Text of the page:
TAZ/TEAD complex regulates TGF-β1-mediated fibrosis in iPSC-derived renal organoids

Xiaoping Yang, Marco Delsante, Parnaz Daneshpajouhnejad, Paride Fenaroli, Kira Perzel Mandell, Xiaoxin Wang, Shogo Takahashi, Marc K. Halushka, Jeffrey B. Kopp, Moshe Levi, Avi Z. Rosenberg

Preprint posted on 16 April 2021

INT(-767)erupting the profibrotic TAZ effect. Yang and colleagues demonstrate how treatment with a bile acid receptor agonist, INT-767, attenuates TAZ-mediated renal fibrosis progression.

Selected by Sagar Varankar


Chronic kidney disease (CKD) is a debilitating condition that affects 11-13% of the global population1. Progressive renal fibrosis accompanied by irreversible nephron loss are characteristic of CKD and often refractory to clinical interventions (1,2). To design effective therapies, it is therefore important to understand the diverse biological processes and molecular circuits that contribute to CKD progression.

TGF-β has been extensively studied as an inducer of renal fibrosis and is known to affect diverse molecular processes (3). Despite its obvious role in numerous pathologies, TGF-β signalling is a difficult therapeutic target due to the complex interactome it generates. Hence, recent studies have attempted to identify downstream effectors of TGF-β which can be targeted in the clinic. One such node is the YAP/TAZ signalling axis which is inactive under homeostatic conditions and specifically upregulated by TGF-β in cell line and mouse models of renal fibrosis (3–5). Importantly, TAZ inhibition is reported to attenuate several pro-fibrotic processes (5). However, interspecies differences and the lack of cellular complexity have limited the clinical impact of observations from mouse and cell line models, respectively1.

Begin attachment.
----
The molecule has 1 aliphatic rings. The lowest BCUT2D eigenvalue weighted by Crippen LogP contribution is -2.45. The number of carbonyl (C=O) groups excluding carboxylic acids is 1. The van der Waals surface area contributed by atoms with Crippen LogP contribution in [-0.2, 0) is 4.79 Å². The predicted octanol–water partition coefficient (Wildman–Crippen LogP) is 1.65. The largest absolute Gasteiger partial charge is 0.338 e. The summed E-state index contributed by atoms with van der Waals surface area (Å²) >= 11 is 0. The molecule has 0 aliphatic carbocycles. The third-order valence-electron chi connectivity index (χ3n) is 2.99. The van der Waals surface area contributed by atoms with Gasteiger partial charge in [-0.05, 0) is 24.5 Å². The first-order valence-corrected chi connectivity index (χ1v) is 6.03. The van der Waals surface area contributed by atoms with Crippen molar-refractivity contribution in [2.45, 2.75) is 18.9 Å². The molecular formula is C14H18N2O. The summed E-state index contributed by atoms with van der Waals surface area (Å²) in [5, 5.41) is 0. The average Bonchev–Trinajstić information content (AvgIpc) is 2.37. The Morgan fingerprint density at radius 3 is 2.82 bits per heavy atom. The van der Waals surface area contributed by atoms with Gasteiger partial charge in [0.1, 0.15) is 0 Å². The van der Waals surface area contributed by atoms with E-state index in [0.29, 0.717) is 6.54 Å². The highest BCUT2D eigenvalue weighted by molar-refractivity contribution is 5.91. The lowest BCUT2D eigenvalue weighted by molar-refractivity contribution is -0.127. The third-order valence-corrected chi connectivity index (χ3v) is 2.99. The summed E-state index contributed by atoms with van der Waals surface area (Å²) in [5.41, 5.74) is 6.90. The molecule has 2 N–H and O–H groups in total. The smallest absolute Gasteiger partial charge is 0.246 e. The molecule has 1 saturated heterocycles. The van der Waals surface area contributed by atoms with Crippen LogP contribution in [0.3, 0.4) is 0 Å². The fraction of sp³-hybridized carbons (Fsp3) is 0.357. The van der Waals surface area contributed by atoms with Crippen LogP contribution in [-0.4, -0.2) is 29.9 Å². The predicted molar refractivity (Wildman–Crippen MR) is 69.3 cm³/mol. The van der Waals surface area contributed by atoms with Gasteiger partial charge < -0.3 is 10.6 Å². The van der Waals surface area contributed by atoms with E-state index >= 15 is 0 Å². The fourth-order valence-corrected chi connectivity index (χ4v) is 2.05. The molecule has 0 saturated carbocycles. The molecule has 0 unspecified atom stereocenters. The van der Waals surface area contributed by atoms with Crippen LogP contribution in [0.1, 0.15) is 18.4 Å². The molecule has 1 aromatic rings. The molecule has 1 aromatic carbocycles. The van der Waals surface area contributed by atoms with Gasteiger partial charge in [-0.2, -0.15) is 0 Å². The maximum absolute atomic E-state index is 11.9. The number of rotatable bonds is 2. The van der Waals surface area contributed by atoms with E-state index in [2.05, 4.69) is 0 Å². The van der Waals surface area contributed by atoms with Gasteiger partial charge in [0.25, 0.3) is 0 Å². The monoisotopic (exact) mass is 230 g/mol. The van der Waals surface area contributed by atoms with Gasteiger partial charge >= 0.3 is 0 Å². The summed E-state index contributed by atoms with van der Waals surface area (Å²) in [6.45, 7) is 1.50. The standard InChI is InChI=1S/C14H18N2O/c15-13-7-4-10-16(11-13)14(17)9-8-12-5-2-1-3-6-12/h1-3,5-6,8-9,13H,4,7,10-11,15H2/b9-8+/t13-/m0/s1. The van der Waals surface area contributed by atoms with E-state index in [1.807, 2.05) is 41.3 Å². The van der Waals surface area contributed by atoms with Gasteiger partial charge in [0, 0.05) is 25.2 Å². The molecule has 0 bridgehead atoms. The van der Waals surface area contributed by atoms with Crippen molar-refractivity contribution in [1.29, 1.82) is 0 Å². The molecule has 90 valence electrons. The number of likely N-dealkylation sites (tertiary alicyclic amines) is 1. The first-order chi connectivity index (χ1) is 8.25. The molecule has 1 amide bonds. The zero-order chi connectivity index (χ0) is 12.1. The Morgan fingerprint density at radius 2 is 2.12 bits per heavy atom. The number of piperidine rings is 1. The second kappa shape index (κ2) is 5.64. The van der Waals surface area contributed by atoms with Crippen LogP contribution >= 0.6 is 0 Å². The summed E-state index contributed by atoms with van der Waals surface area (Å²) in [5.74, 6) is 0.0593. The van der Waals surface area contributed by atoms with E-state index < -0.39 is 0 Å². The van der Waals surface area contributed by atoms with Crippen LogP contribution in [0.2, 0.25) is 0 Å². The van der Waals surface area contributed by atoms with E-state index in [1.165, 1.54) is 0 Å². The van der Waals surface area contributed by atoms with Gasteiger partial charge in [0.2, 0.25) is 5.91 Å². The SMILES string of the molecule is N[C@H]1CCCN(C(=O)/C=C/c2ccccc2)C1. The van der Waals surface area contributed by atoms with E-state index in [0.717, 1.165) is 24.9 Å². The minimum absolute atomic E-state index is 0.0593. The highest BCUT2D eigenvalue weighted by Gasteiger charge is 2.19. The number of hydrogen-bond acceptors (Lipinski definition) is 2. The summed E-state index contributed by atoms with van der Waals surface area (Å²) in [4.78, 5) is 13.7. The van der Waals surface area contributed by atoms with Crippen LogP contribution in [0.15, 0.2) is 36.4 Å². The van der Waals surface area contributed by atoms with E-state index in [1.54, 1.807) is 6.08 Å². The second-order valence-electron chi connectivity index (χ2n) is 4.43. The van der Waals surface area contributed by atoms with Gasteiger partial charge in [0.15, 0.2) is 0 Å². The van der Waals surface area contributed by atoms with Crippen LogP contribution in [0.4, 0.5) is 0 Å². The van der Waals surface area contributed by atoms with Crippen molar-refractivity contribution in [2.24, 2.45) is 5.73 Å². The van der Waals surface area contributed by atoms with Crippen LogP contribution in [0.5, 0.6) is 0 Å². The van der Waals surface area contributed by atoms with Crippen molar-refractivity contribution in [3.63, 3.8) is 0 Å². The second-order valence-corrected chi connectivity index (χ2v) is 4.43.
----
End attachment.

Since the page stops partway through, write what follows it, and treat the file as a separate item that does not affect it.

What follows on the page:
Recent advances in organoid generation have established tissue-specific model systems from human pluripotent stem cells (hPSCs). These organoids recapitulate several physiological properties inherent to respective tissues, including the cellular heterogeneity and extracellular architecture1. hPSC derived renal organoids were recently developed as platforms for disease modelling and drug screening (6–8). In this preprint, Yang et al., use the modified Takasato protocol (7) to generate an organoid model of renal fibrosis and discern the role of TAZ activity in driving pro-fibrotic signatures.

Key Findings:

TGF-β1 mediated renal fibrosis involves the transcriptional co-activator TAZ:

In the preprint, the authors used hPSCs-derived renal organoids to model fibrosis in response to TGF-β1. TGF-β1 treatment resulted in a dose-dependent up-regulation of extracellular matrix (ECM) secretion and architecture disruption in these organoids. Further, the fibrotic program activated by TGF-β1 was mediated by the transcriptional co-activator TAZ. Interestingly, TAZ expression was also observed in clinical specimens of mild to moderate renal injury. These experiments allowed the authors to model   early stages of renal fibrosis and discern associated molecular events.

INT-767 inhibits TGF-β1 induced fibrosis by inhibiting TAZ:

With their fibrosis model, the authors evaluated the effect of small molecules on inhibiting TGF- β1-induced fibrosis. An initial screen identified INT-767 as a potential drug for reversing the pro- fibrotic program. INT-767 is known to bind and activate the bile acid receptors TGR5 and FXR. The authors observed that TGF-β1 treatment inhibited FXR expression in the organoids which was rescued by INT-767. Further, INT-767 inhibited the expression of TAZ and other model of renal fibrosis.

Pro-fibrotic functions of TAZ depend on its differential interaction with TEADs: